Colonel Wolf Merton (Jack Hawkins) used to command troops in campaigns during the Second World War, and was much-respected too, but those days are long gone as he now has a business to take up his time in civilian life. But one day while out golfing with a client and friend (Hugh Williams) his ball goes into the rough and he stumbles upon a vast scrapyard of tanks left over from the conflict that he finds out from the workman there are being broken up and turned into tractors. He is amused to hear this, though a little sad, and returns to his round, but that evening he goes home to prepare for a night in the company of his friend and his wife when he realises he is not alone in the house: there is an intruder! And against the odds, he knows who he is - Ginger (Michael Medwin)!
Not Ginger Edwards, one of Merton's troops?! The very same! After that somewhat heavy-handed introduction where the tanks on the scrapheap are compared to the men who returned from the war to find themselves on a social scrapheap, there's a tense confrontation between the ex-Colonel and Ginger (though once a colonel, always a colonel, according to this) where the latter trains a gun on his former officer as he tries to persuade him to have a drink and talk about it. Although a figure of undeniable authority here, and indeed in many roles, Hawkins was showing his kindly side in this, trying to look out for the men under his watch and genuinely dismayed to discover that one of them has fallen on hard times. It was a humane performance that helped to paper over a few cracks in the story.
Well, more than one story, as the film became a portmanteau effort of sorts as once Ginger has fled the scene believing Merton called the police (he didn't), the Colonel is determined to track him down and give him the break he desperately needs. To do so he visits a bunch of the other men in the division who knew Ginger to see if they know what has happened to him, including well-known character actors like George Cole and Dennis Price, whereupon we flashback to their wartime days to fill in a few gaps in our knowledge, plotwise. The problem with that was, few of these actually advanced the plot forward, and came across as padding which if you were impatient for Hawkins to get on with it and help out Medwin's nervy crim might mean the production would begin to drag significantly.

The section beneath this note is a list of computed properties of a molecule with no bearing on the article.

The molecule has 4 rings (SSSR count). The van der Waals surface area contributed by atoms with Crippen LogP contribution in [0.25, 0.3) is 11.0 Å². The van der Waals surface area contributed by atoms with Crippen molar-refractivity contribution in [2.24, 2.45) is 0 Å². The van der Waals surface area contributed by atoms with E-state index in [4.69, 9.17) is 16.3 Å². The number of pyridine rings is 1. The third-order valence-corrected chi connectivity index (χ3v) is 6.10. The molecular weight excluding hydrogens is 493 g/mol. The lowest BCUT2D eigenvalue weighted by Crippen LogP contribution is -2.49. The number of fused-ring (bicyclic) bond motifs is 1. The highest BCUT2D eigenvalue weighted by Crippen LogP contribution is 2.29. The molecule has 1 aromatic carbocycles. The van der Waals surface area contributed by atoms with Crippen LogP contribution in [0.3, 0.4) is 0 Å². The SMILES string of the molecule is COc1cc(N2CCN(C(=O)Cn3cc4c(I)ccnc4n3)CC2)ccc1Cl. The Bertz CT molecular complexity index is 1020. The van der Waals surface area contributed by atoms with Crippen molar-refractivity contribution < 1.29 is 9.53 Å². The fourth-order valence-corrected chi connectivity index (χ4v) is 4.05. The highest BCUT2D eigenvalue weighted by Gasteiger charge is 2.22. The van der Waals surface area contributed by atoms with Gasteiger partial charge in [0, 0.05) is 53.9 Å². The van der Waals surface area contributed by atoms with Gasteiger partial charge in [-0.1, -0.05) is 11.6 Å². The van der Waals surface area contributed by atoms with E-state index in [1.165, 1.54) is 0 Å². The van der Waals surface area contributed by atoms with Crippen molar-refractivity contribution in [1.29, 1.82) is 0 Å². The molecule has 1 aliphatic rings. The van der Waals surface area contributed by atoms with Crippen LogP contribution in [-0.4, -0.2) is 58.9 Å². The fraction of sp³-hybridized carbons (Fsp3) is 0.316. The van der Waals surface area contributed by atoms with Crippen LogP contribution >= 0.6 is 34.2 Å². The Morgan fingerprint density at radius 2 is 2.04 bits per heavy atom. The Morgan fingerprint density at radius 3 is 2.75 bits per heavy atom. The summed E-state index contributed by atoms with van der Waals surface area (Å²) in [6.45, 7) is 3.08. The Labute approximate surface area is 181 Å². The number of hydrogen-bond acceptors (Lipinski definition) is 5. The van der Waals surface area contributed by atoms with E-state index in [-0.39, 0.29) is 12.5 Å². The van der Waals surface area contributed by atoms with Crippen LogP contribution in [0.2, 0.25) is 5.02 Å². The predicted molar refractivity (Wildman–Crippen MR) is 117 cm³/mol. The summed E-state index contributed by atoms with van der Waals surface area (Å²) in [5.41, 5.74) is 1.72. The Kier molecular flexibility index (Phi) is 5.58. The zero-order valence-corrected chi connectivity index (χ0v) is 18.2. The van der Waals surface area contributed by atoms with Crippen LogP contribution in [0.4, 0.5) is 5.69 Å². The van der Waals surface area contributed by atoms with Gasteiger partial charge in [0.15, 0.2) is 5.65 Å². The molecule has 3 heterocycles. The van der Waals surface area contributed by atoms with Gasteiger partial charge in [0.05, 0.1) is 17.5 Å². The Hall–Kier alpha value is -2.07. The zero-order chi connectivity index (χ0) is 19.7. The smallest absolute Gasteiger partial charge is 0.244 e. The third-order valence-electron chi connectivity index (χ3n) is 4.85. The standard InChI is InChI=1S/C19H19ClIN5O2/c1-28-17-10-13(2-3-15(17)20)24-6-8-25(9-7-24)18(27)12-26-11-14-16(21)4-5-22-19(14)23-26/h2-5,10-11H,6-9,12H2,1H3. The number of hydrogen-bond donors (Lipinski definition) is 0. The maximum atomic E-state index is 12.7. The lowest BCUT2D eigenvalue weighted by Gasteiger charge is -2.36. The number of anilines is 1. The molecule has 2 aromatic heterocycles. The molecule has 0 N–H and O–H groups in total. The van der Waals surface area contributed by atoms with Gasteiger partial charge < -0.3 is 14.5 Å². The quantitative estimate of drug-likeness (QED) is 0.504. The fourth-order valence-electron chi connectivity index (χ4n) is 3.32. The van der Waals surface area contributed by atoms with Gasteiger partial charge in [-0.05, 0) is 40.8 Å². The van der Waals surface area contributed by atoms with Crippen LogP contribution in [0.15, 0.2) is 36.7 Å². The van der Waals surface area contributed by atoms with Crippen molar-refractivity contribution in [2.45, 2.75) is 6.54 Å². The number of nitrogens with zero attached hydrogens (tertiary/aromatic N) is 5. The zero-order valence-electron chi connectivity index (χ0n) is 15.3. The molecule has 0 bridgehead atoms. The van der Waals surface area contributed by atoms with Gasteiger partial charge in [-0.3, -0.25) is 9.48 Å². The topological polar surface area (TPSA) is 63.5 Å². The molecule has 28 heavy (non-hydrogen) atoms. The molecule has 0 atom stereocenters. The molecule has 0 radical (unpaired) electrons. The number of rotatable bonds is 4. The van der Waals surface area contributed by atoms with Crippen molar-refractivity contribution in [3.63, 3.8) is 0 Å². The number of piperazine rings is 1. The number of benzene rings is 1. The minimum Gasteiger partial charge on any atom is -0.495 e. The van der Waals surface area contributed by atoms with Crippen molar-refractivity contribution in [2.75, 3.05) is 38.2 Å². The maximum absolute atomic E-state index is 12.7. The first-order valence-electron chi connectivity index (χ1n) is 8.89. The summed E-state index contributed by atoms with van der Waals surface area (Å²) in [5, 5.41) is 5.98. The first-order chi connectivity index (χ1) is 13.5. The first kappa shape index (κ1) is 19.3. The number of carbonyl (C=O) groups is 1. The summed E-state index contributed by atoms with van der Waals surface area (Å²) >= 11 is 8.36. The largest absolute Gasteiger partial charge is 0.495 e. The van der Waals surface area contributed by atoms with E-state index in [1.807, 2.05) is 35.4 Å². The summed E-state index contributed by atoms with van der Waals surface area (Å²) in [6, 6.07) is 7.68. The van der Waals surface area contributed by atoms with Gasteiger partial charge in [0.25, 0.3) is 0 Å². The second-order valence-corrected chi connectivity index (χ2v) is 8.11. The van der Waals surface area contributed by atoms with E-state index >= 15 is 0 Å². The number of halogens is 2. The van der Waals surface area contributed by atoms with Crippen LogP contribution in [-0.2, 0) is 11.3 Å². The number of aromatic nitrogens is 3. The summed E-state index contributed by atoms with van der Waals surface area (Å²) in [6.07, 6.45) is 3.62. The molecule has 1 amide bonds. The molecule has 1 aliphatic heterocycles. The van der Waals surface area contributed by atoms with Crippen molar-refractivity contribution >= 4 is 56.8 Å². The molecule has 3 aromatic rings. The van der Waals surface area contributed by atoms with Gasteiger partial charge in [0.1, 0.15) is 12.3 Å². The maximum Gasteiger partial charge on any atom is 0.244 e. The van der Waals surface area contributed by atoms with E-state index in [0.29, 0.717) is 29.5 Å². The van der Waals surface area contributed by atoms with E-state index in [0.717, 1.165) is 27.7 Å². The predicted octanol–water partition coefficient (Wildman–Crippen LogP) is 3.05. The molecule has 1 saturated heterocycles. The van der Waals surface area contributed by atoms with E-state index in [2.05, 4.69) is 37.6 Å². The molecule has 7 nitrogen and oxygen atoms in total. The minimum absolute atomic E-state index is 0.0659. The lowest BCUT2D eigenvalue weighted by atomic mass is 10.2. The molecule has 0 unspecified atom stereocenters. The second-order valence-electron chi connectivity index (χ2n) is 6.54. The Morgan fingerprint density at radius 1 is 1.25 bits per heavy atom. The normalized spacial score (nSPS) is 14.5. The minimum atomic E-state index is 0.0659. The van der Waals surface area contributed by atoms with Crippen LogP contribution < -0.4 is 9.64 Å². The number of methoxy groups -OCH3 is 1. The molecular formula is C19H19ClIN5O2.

Fortunately the cast were professionals and if there was too much included here that came across as superfluous to requirements, the vignettes offered opportunities for neat bits of acting as, for instance, Cole recalls being promoted by Hawkins during the war and felt he was way out of his depth, preferring the company of his old comrade Medwin, or Price is revealed to be a cold-hearted businessman who would rather forget the act of cowardice that saw him sit out the worst of the war having been wounded. The lesser-known Arthur Howard even had a comedy skit to essay with Dora Bryan, who we see firmly asking to be given the tour of a tank, only to get her escort into trouble in the process - not exactly hilarious, but the filmmakers were correct when they discerned we needed a little light relief. Guy Hamilton was the director, establishing himself in this decade before making his name as a James Bond reliable, and it was all very efficient, its theme that veterans should be looked after never going out of fashion. Music by Francis Chagrin.
[Network release this on Blu-ray with the trailer and an image gallery as extras.]